Sir Ernest Gowers on adjectives and adverbs

Unwary writers are often advised to strip all the adverbs out of their prose, and sometimes all the adjectives as well. There is a name for the kind of people who give this advice: blockheads. Here, by contrast, is some good advice on the subject:

Cultivate the habit of reserving adjectives and adverbs to make your meaning more precise, and suspect those that you find yourself using to make it more emphatic. Use adjectives to denote kind rather than degree. By all means say an economic crisis or a military disaster, but think well before saying an acute crisis or a terrible disaster. Say if you like ‘The proposal met with noisy opposition and is in obvious danger of defeat’. But do not say ‘The proposal met with considerable opposition and is in real danger of defeat’. If that is all you want to say it is better to leave out the adjectives and say ‘The proposal met with opposition and is in danger of defeat’.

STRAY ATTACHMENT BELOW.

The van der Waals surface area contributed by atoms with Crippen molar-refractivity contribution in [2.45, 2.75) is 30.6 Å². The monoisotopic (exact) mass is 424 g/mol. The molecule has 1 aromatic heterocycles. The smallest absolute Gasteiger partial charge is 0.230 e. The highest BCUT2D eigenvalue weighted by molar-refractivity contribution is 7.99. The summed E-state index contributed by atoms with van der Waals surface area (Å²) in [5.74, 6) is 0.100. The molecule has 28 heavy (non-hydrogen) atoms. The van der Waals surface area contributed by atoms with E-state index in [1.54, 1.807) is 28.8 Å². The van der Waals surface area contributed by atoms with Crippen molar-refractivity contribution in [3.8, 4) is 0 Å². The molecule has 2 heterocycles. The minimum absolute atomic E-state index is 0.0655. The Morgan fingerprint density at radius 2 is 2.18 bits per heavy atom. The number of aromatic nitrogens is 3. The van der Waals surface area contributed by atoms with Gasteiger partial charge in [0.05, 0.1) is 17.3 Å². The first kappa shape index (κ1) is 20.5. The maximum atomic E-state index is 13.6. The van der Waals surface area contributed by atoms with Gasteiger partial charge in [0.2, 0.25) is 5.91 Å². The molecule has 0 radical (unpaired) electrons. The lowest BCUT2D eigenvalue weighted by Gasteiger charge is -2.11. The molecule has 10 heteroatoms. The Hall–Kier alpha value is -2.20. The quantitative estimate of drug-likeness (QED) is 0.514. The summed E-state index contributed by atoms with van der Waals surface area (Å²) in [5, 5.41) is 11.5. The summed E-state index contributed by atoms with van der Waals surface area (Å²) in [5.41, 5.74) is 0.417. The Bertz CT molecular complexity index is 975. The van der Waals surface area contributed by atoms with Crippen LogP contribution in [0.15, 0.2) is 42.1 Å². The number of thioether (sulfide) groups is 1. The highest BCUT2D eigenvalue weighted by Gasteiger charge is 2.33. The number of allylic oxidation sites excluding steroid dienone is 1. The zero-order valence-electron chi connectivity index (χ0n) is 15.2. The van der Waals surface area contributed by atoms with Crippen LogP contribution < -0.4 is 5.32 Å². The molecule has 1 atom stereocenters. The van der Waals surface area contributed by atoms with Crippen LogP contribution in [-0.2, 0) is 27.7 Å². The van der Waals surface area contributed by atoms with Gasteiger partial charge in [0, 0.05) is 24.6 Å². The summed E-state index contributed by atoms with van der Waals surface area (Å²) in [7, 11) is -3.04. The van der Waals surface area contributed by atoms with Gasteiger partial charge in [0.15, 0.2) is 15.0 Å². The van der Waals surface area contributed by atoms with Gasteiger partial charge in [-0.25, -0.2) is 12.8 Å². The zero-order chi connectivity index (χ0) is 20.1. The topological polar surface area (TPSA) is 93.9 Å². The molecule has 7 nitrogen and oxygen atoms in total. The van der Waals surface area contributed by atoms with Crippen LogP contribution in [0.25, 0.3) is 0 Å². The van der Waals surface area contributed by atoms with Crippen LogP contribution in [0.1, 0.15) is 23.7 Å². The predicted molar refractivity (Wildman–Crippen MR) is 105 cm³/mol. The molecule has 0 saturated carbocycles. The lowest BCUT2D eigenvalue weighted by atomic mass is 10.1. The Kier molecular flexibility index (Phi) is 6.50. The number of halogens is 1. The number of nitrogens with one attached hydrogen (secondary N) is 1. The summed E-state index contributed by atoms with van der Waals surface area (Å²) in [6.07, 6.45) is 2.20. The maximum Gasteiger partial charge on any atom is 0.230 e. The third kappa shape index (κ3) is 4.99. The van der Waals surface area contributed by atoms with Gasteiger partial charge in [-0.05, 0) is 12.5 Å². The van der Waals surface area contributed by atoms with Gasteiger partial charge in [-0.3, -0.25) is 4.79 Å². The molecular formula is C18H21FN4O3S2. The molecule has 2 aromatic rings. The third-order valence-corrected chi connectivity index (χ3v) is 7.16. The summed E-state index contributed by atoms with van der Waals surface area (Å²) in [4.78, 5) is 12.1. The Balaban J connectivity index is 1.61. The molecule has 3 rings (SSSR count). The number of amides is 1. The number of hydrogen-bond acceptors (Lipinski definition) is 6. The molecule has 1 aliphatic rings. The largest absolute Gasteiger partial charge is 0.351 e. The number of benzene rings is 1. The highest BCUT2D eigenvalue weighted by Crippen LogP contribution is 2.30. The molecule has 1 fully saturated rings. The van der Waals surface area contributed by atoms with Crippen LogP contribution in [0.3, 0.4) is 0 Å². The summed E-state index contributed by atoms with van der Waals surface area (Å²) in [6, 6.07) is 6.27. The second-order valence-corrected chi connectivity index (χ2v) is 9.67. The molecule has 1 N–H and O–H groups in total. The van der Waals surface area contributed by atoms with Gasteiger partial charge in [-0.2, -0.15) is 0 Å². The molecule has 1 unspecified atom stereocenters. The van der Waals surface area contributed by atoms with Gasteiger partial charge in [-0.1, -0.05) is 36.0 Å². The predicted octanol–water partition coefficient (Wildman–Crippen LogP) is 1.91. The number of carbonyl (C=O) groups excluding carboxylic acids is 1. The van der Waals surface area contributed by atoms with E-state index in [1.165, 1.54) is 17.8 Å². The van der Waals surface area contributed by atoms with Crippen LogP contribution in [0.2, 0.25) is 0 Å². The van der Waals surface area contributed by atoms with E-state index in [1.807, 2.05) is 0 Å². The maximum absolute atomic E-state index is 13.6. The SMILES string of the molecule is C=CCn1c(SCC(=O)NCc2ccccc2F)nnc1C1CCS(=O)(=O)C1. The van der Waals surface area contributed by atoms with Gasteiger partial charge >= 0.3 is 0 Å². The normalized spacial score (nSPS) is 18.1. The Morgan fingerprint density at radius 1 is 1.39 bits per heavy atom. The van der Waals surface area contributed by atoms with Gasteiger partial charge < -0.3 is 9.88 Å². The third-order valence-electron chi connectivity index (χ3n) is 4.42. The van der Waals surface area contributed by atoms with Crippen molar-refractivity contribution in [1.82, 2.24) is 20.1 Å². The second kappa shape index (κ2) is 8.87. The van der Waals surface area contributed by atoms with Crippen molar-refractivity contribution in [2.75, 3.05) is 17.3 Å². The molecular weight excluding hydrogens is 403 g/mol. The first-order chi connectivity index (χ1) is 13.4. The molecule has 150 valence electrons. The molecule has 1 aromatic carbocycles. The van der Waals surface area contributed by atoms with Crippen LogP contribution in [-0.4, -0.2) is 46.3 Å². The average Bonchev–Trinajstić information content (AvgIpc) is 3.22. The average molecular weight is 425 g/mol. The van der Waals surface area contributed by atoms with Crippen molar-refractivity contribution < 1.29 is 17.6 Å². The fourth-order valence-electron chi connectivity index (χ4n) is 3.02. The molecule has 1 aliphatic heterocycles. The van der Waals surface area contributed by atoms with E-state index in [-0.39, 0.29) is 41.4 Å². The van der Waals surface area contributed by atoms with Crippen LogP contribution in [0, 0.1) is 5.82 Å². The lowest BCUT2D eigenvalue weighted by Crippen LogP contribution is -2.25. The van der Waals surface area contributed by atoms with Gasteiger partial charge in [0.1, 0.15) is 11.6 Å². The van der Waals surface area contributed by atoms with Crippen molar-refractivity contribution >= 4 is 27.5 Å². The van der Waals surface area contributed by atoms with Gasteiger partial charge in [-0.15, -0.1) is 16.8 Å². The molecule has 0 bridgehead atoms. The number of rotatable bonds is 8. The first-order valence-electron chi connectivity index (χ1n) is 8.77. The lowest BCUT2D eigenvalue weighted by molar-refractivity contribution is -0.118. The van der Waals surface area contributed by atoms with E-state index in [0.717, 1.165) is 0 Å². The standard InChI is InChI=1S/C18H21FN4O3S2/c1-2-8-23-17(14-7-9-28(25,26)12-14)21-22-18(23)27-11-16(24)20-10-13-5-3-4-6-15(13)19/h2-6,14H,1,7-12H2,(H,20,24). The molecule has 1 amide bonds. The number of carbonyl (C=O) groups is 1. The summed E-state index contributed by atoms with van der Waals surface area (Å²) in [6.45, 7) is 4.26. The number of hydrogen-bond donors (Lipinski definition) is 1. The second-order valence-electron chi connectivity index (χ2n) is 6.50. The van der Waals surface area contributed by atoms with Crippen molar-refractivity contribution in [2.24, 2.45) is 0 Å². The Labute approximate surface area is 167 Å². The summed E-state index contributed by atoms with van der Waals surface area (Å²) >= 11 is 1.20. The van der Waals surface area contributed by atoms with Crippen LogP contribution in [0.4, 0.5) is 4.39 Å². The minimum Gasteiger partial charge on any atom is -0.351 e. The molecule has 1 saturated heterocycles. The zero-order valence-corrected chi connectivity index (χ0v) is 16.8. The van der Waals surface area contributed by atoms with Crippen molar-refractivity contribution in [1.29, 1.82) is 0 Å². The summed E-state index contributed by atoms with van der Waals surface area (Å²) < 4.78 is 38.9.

—Sir Ernest Gowers, The Complete Plain Words

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